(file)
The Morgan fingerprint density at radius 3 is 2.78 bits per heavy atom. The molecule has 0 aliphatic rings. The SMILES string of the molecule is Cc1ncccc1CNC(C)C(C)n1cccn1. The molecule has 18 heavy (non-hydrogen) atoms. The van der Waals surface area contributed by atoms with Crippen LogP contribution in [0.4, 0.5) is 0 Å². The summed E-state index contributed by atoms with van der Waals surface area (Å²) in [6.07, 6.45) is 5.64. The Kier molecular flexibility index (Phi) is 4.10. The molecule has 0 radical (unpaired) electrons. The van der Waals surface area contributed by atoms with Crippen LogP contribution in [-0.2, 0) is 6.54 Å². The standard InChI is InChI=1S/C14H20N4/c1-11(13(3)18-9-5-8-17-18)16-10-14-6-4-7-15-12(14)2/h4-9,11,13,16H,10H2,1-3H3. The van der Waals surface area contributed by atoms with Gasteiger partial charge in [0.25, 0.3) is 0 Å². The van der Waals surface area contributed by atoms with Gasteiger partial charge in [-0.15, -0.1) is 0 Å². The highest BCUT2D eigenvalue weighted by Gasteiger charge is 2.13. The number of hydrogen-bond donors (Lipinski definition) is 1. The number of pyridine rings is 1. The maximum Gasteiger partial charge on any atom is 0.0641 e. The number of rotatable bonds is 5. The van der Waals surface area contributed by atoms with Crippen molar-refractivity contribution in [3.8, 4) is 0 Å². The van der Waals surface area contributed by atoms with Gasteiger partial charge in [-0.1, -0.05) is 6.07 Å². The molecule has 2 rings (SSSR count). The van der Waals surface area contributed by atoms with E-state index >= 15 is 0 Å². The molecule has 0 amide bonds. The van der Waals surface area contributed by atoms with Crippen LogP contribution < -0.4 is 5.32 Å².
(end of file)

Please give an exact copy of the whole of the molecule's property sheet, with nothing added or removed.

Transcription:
The Morgan fingerprint density at radius 3 is 2.78 bits per heavy atom. The molecule has 0 aliphatic rings. The SMILES string of the molecule is Cc1ncccc1CNC(C)C(C)n1cccn1. The molecule has 18 heavy (non-hydrogen) atoms. The van der Waals surface area contributed by atoms with Crippen LogP contribution in [0.4, 0.5) is 0 Å². The summed E-state index contributed by atoms with van der Waals surface area (Å²) in [6.07, 6.45) is 5.64. The Kier molecular flexibility index (Phi) is 4.10. The molecule has 0 radical (unpaired) electrons. The van der Waals surface area contributed by atoms with Crippen LogP contribution in [-0.2, 0) is 6.54 Å². The standard InChI is InChI=1S/C14H20N4/c1-11(13(3)18-9-5-8-17-18)16-10-14-6-4-7-15-12(14)2/h4-9,11,13,16H,10H2,1-3H3. The van der Waals surface area contributed by atoms with Gasteiger partial charge in [0.25, 0.3) is 0 Å². The van der Waals surface area contributed by atoms with Gasteiger partial charge in [-0.15, -0.1) is 0 Å². The highest BCUT2D eigenvalue weighted by Gasteiger charge is 2.13. The number of hydrogen-bond donors (Lipinski definition) is 1. The number of pyridine rings is 1. The maximum Gasteiger partial charge on any atom is 0.0641 e. The number of rotatable bonds is 5. The van der Waals surface area contributed by atoms with Crippen molar-refractivity contribution in [3.8, 4) is 0 Å². The van der Waals surface area contributed by atoms with Gasteiger partial charge in [-0.1, -0.05) is 6.07 Å². The molecule has 2 rings (SSSR count). The van der Waals surface area contributed by atoms with E-state index >= 15 is 0 Å². The molecule has 0 amide bonds. The van der Waals surface area contributed by atoms with Crippen LogP contribution < -0.4 is 5.32 Å².